I cannot deny it: I have become somewhat of an incense fiend. I am completely addicted to the warm, sweet-smelling odour that permeates my home and greets my senses when i walk in the door. It’s a cozy, homey smell that you can’t get from nauseating glade plug-ins, or, God forbid, Febreze. It’s punchy, but not overpowering, and I love the old world spiritual significance that it has too.
I talked about my (re)discovery of incense in this article, so I won’t repeat myself here, but I will say that since that time I have a hard time resisting checking out any store that looks as though it might sell some incense…
It was sort of a happy accident that the first incense I bought was the really good quality stuff. If the inn I was working at didn’t burn the nag champa made by India’s Shrinivas Sugandhalya company, I might just as easily have bought some crappy American made stuff. Then again, if they were burning crappy American made stuff I probably wouldn’t have ever taken a liking to it…
I’m the sort of guy that likes to try new things, and when I find something new that I like, I tend to try it as many ways as possible. So naturally I wanted to try more incense, and having tried nearly everything appealing the little new age store here has to offer, I decided to head on over to Google. One of the first results on Google caught my attention. it was the online store of a vendor I remembered seeing at the local flee-market my dad used to drag me to as a kid. I won’t say her name, but it rhyme’s with banana’s incense, which is one of the scents she makes. (Oh by the way, the fact that she makes a banana scent should have been a red flag since it can only be made by artificial means, but curiosity killed the cat, right?) I hemmed and hawed about placing an order for this “hand-dipped fresh incense”, and ultimately decided not to order it because as it happened I was soon to be passing through the town where her retail store is on a road trip and decided to stop in then.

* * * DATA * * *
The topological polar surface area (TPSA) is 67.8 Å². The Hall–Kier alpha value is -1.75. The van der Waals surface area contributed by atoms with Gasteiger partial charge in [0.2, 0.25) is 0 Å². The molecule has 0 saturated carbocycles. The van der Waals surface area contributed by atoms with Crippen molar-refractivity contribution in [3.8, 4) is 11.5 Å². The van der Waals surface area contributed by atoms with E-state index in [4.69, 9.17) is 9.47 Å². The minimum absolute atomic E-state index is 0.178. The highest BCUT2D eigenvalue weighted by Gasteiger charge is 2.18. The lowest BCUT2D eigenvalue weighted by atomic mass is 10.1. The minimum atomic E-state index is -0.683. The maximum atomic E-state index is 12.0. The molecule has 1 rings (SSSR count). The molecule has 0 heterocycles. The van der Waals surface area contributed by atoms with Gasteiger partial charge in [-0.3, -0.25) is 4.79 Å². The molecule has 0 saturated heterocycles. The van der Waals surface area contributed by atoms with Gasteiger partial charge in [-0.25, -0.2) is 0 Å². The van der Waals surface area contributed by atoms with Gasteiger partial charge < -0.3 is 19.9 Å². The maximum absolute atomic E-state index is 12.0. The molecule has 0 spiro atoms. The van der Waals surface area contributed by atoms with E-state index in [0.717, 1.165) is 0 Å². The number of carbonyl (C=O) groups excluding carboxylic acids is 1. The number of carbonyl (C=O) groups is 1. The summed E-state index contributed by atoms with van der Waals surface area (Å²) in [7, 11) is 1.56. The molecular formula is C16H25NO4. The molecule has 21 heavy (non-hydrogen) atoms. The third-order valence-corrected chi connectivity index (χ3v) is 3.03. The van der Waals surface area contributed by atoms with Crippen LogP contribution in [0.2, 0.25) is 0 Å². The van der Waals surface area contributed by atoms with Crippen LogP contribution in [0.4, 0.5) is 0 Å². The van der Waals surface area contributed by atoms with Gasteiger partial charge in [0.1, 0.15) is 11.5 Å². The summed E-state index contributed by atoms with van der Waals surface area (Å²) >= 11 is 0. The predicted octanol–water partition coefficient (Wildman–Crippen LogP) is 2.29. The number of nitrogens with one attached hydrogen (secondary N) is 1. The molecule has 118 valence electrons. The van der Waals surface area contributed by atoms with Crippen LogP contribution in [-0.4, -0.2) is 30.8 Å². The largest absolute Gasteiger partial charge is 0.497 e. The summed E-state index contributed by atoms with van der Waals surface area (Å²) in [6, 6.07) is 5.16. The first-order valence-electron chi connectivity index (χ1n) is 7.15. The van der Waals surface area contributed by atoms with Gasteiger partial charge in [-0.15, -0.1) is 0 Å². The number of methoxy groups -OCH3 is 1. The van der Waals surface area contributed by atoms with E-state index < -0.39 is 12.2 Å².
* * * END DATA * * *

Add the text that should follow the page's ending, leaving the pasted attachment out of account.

Fast forward a few weeks and I came home with a few packages of this supposedly fresh better smelling incense. One of the scents I got was called Nag Champa, but it wasn’t really a nag champa because real nag champa it made from a paste called masala and rolled onto the stick and dried. This “nag champa” was dark brown, just like all the other scents on offer… …but it still smelled quite nice in the package. I couldn’t wait to light one up, but when I did I noticed something odd, it seemed to light too fast! Good incense is usually a bit stubborn to light at first, you have to hold the match to it almost until the match is used up and your fingers are burning, this stuff lit instantly, and what’s more the flame wanted to engulf the whole stick, and would have if I hadn’t blown it out. Once it was lit I noticed it was very smokey, and I actually found the smoke smell overpowering in the scent, but I decided to give them a chance anyway.
It wasn’t until I went outside for a while and returned that I realized how bad this stuff was, hours after it finished burning, there was an unpleasant after-odour in the air, that lingered for days. In contrast to the sweet smells that lingers after burning good incense, this smelled like burnt, chemical soaked wood. And in fact as I now know, that’s exactly what it was. You see, these “hand-dipped” incense sticks are made from something called a punk stick. These punk sticks are made cheaply in china and are designed for lighting fireworks. They look something like an incense stick, and it’s very lucrative to dunk these things in smelly oils and sell them as such. In reality these are nothing more than sawdust on a stick, full of impurities and toxins. And they don’t smell very good once you light them on fire. This is the kind of stuff that causes some people to say incense hurts their eyes or gives them headaches.
So how do you identify bad incense? As a rule of thumb, if it’s advertised as “hand-dipped”, avoid it. Also incense made from punk stick it usually longer that real Indian incense. The stick is thicker and almost perfectly round and uniform, as opposed the fine, irregular and often flat bamboo sticks used in the good stuff. Indian incenses are made with a masala paste which is grey and smooth once it’s on the stick, or from very pure charcoal which is also smooth. The punk stick stuff is brown and rough-looking, like sawdust, because, well, er, it is.
Stay away from it, and instead choose only high quality Indian, Tibetan and Japanese incense varieties.